3 Reasons To Buy This Income Growth Stock
Piyush is a member of The Motley Fool Blog Network -- entries represent the personal opinion of the blogger and are not formally edited.
Food companies generally offer steady growth over time, but their returns have far exceeded the global benchmark indices over the last couple of years. For instance, Kellogg Company's (NYSE: K) shares have risen by nearly 35% over the last year. But its forward P/E equates to 15x, which is why the Street is questioning the sustainability of its rally.
A strategic acquisition
To begin with, Kellogg has a rather high debt/equity ratio of 272%, as compared to General Mills' (NYSE: GIS) 115%. Its high debt levels can be attributed to its acquisition of Pringles for $2.695 billion, which was carried out last year. Since the acquisition, Kellogg has witnessed a two-fold increase in its snack revenues, while its overall operating cash flows have risen by 11% over the period.
Meanwhile, General Mills sports a lower debt/equity ratio despite going on an acquisition spree last year. This is because General Mills had acquired small companies with concentrated geographical footprint, having little or no competition. Hence General Mills didn’t have to pay as much as Kellogg for its acquisitions.
Even ConAgra (NYSE: CAG) has a high debt/equity ratio of 210%. The processed food company had acquired Ralcorp Holdings for $5 billion last year, which managed to push up its revenues by 16.26% over the last year. But its TTM net income has plunged by 52.02% due to high acquisition related costs. As these costs subside, analysts estimate its annual EPS to grow by 15.81% over the next year.
But this doesn’t imply that Kellogg made a bad move. Pringles is present in over 150 countries and posted $1.5 billion under FY12 revenues. Since Pringles is geographically more diversified, its acquisition has allowed General Mills to enter new markets without regulatory loops.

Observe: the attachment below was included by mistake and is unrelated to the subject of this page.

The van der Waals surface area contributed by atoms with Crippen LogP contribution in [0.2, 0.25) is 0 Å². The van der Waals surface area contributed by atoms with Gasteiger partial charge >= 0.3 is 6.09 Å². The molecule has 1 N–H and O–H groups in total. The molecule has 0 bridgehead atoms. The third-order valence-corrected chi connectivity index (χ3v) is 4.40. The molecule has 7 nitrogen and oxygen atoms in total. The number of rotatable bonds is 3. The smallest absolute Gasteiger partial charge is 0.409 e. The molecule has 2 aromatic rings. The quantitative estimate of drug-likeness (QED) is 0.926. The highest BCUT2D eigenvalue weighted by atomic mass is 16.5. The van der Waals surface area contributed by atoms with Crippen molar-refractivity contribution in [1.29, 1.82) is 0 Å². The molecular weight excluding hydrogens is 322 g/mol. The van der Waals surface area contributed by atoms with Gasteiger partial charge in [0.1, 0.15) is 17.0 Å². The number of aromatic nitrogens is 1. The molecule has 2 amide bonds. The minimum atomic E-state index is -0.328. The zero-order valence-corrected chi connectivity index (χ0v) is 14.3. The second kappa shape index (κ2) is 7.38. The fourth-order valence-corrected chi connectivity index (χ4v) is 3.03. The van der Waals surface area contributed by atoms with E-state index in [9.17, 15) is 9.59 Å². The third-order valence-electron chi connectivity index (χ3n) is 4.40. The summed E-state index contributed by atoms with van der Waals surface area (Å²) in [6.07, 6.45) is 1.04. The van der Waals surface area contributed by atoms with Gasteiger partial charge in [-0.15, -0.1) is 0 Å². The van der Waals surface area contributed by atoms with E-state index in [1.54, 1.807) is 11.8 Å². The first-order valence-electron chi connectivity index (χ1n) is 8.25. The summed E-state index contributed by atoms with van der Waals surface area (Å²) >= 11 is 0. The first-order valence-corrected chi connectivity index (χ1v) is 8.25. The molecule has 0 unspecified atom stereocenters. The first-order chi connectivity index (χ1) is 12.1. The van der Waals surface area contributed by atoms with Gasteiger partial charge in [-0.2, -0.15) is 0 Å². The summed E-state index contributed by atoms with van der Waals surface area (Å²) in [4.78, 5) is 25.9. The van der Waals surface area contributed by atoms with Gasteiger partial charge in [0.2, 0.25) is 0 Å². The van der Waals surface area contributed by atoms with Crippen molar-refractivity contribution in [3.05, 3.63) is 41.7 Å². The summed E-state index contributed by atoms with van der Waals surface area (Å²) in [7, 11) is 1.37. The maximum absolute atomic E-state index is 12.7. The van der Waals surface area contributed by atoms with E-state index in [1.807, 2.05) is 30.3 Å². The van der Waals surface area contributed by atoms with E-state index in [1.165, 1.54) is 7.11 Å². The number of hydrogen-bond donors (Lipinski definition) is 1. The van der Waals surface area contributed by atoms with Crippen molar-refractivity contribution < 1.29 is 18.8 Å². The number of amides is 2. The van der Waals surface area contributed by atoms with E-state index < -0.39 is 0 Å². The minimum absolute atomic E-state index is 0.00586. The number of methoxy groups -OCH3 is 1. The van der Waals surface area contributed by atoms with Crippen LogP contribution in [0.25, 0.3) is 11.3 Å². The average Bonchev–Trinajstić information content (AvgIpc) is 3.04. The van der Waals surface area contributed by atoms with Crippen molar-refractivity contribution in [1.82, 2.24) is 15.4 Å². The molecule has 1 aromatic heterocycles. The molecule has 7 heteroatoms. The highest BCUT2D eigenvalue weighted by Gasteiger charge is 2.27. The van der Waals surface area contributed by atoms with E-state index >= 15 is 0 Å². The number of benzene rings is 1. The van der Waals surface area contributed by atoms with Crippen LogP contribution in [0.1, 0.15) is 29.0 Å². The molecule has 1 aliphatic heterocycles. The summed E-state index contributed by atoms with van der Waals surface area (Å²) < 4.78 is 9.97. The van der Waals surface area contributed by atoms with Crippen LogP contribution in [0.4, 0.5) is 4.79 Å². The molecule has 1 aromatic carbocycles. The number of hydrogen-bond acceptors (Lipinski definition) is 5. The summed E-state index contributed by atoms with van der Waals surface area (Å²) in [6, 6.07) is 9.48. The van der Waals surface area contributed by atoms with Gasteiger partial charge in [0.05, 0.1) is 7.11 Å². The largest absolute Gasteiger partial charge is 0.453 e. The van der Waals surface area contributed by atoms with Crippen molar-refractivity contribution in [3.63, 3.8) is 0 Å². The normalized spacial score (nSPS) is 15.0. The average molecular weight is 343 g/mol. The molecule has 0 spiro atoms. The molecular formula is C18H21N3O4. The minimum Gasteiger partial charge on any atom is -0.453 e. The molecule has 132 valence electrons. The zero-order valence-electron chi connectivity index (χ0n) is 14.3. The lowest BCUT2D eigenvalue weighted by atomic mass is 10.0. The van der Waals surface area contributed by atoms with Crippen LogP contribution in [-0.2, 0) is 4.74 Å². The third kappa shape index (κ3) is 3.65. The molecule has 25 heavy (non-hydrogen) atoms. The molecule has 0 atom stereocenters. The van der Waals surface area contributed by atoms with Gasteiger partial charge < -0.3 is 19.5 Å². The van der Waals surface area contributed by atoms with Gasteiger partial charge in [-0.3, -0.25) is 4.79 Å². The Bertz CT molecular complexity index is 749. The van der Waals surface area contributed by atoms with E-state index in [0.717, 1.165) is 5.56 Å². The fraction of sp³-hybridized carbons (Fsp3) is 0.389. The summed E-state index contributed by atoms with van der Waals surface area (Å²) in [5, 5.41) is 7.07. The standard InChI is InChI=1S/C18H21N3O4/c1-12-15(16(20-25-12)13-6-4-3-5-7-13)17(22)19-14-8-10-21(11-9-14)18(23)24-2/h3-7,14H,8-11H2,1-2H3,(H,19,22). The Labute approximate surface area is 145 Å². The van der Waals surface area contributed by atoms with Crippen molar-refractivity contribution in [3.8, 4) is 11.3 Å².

To meet its acquisition-related liabilities, Kellogg had suspended its share repurchases for two years, but continued its dividends payouts. This allowed the company to divert its cash flows to repay its debt, without straining its cash reserves. As of now, Kellogg has a total long-term debt of $7.55 billion.
For the recent quarter, Kellogg posted an overall sales growth of 12% YoY, which was mainly driven by a 7% sales growth (YoY) in its Pringles brand. But Kellogg’s quarterly operating profit declined by 3.5% YoY due to acquisition-related costs. But these costs are expected to subside in the coming quarters, which would naturally bolster Kellogg’s profit margins.
Besides that, Kellogg is also launching several new products in its breakfast segment. Most of the cereal demand comes from the breakfast segment, which is vital for growth of the world’s second largest cereal company. This would not only bolster its organic growth, but also diversify its product mix and eventually result in a well-rounded meal segment.
Furthermore, its operations in emerging markets have been reporting double-digit growth for the last couple of quarters. As of now the company generates around 6% of its overall revenues from emerging nations, which is expected to double over the next couple of years.
The board of Kellogg also recently authorized a $1 billion worth of repurchase program. The buyback program is expected to complete April 2014, which should allow the company to repurchase exercised options during the period.
This equates to a pending share repurchase of 4.34% of its total outstanding shares, which should boost its dividend yield to 3.01%.
As of now, Kellogg pays out $1.76 per share, which equates to a yield of 2.84%. With a free cash flow yield of 5.27% and cash flow coverage of 2.7x, I don’t think its dividend sustainability is a cause of concern.
Kellogg is a solid company and its acquisition of Pringles could continue to fire up its EPS. This coupled with its share repurchases along with dividend payouts would only bolster its EPS. According to analysts at UBS, the fair price for Kellogg is around $75 per share, which calls for a 20% upside from the current price.
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Piyush Arora has no position in any stocks mentioned. The Motley Fool has no position in any of the stocks mentioned. Try any of our Foolish newsletter services free for 30 days. We Fools may not all hold the same opinions, but we all believe that considering a diverse range of insights makes us better investors. The Motley Fool has a disclosure policy. Is this post wrong? Click here. Think you can do better? Join us and write your own!